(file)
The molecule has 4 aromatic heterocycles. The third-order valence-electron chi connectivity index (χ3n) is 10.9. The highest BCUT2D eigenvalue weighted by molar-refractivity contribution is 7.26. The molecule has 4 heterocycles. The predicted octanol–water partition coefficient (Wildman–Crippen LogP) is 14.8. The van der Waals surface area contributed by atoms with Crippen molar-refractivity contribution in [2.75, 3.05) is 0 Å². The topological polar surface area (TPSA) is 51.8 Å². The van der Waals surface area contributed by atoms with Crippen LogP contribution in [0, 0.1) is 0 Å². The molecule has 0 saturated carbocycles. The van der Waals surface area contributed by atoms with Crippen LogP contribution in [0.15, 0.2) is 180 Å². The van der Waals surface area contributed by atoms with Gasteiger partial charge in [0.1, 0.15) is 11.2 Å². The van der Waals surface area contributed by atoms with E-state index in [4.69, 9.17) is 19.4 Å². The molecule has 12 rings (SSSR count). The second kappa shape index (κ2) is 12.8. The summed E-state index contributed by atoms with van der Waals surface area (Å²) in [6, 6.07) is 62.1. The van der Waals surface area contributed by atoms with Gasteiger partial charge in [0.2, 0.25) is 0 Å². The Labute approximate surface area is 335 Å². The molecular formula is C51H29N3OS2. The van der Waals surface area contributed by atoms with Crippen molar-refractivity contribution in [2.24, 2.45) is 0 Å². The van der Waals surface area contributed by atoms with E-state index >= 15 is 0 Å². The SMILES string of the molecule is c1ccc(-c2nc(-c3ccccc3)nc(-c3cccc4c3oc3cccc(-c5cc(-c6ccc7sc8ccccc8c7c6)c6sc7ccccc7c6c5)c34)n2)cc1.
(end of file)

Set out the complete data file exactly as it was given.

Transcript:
The molecule has 4 aromatic heterocycles. The third-order valence-electron chi connectivity index (χ3n) is 10.9. The highest BCUT2D eigenvalue weighted by molar-refractivity contribution is 7.26. The molecule has 4 heterocycles. The predicted octanol–water partition coefficient (Wildman–Crippen LogP) is 14.8. The van der Waals surface area contributed by atoms with Crippen molar-refractivity contribution in [2.75, 3.05) is 0 Å². The topological polar surface area (TPSA) is 51.8 Å². The van der Waals surface area contributed by atoms with Crippen LogP contribution in [0, 0.1) is 0 Å². The molecule has 0 saturated carbocycles. The van der Waals surface area contributed by atoms with Crippen LogP contribution in [0.15, 0.2) is 180 Å². The van der Waals surface area contributed by atoms with Gasteiger partial charge in [0.1, 0.15) is 11.2 Å². The van der Waals surface area contributed by atoms with E-state index in [4.69, 9.17) is 19.4 Å². The molecule has 12 rings (SSSR count). The second kappa shape index (κ2) is 12.8. The summed E-state index contributed by atoms with van der Waals surface area (Å²) in [6, 6.07) is 62.1. The van der Waals surface area contributed by atoms with Gasteiger partial charge in [0.2, 0.25) is 0 Å². The Labute approximate surface area is 335 Å². The molecular formula is C51H29N3OS2. The van der Waals surface area contributed by atoms with Crippen molar-refractivity contribution in [2.24, 2.45) is 0 Å². The van der Waals surface area contributed by atoms with E-state index >= 15 is 0 Å². The SMILES string of the molecule is c1ccc(-c2nc(-c3ccccc3)nc(-c3cccc4c3oc3cccc(-c5cc(-c6ccc7sc8ccccc8c7c6)c6sc7ccccc7c6c5)c34)n2)cc1.